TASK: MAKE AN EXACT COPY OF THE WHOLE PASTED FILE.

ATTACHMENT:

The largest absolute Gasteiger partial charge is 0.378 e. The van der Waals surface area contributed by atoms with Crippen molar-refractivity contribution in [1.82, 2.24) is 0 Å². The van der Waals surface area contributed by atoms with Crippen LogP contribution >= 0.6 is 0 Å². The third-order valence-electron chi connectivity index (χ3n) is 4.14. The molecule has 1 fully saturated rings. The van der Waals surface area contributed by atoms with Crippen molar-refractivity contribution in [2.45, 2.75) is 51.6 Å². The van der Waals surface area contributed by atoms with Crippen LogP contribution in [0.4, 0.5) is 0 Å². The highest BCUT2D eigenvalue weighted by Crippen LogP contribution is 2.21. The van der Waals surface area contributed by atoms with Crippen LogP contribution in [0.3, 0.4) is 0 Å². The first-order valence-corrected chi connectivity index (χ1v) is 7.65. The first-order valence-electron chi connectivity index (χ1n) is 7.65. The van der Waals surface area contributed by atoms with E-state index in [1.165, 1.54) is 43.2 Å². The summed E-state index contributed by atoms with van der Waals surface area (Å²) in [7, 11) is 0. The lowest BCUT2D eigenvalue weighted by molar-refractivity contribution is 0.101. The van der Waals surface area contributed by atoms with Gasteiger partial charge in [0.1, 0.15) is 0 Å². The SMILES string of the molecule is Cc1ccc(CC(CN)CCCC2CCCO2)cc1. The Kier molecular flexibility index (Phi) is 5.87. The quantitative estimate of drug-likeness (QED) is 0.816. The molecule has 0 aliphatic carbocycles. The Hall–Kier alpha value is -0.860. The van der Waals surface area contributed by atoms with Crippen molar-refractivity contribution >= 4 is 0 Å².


The largest absolute Gasteiger partial charge is 0.378 e. The van der Waals surface area contributed by atoms with Crippen molar-refractivity contribution in [1.82, 2.24) is 0 Å². The van der Waals surface area contributed by atoms with Crippen LogP contribution >= 0.6 is 0 Å². The third-order valence-electron chi connectivity index (χ3n) is 4.14. The molecule has 1 fully saturated rings. The van der Waals surface area contributed by atoms with Crippen molar-refractivity contribution in [2.45, 2.75) is 51.6 Å². The van der Waals surface area contributed by atoms with Crippen LogP contribution in [0.4, 0.5) is 0 Å². The highest BCUT2D eigenvalue weighted by Crippen LogP contribution is 2.21. The van der Waals surface area contributed by atoms with Crippen LogP contribution in [0.3, 0.4) is 0 Å². The first-order valence-corrected chi connectivity index (χ1v) is 7.65. The first-order valence-electron chi connectivity index (χ1n) is 7.65. The van der Waals surface area contributed by atoms with E-state index in [1.165, 1.54) is 43.2 Å². The summed E-state index contributed by atoms with van der Waals surface area (Å²) in [7, 11) is 0. The lowest BCUT2D eigenvalue weighted by molar-refractivity contribution is 0.101. The van der Waals surface area contributed by atoms with Gasteiger partial charge in [0.1, 0.15) is 0 Å². The SMILES string of the molecule is Cc1ccc(CC(CN)CCCC2CCCO2)cc1. The Kier molecular flexibility index (Phi) is 5.87. The quantitative estimate of drug-likeness (QED) is 0.816. The molecule has 0 aliphatic carbocycles. The Hall–Kier alpha value is -0.860. The van der Waals surface area contributed by atoms with Crippen molar-refractivity contribution >= 4 is 0 Å².